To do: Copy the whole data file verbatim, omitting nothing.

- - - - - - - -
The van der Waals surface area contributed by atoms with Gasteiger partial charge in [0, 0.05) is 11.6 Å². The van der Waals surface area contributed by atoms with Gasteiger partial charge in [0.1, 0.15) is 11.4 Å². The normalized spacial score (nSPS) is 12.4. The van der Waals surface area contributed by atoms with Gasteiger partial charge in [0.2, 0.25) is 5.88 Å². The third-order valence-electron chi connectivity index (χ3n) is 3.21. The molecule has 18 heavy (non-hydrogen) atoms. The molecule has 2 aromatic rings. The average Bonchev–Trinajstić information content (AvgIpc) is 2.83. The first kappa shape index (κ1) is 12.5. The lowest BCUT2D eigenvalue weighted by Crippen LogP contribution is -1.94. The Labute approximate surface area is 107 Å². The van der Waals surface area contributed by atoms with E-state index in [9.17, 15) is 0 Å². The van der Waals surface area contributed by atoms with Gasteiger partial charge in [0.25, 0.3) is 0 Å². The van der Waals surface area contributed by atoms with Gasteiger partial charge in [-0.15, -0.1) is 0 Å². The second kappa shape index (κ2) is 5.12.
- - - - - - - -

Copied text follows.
The van der Waals surface area contributed by atoms with Gasteiger partial charge in [0, 0.05) is 11.6 Å². The van der Waals surface area contributed by atoms with Gasteiger partial charge in [0.1, 0.15) is 11.4 Å². The normalized spacial score (nSPS) is 12.4. The van der Waals surface area contributed by atoms with Gasteiger partial charge in [0.2, 0.25) is 5.88 Å². The third-order valence-electron chi connectivity index (χ3n) is 3.21. The molecule has 18 heavy (non-hydrogen) atoms. The molecule has 2 aromatic rings. The average Bonchev–Trinajstić information content (AvgIpc) is 2.83. The first kappa shape index (κ1) is 12.5. The lowest BCUT2D eigenvalue weighted by Crippen LogP contribution is -1.94. The Labute approximate surface area is 107 Å². The van der Waals surface area contributed by atoms with E-state index in [9.17, 15) is 0 Å². The van der Waals surface area contributed by atoms with Gasteiger partial charge in [0.25, 0.3) is 0 Å². The van der Waals surface area contributed by atoms with Gasteiger partial charge in [-0.15, -0.1) is 0 Å². The second kappa shape index (κ2) is 5.12.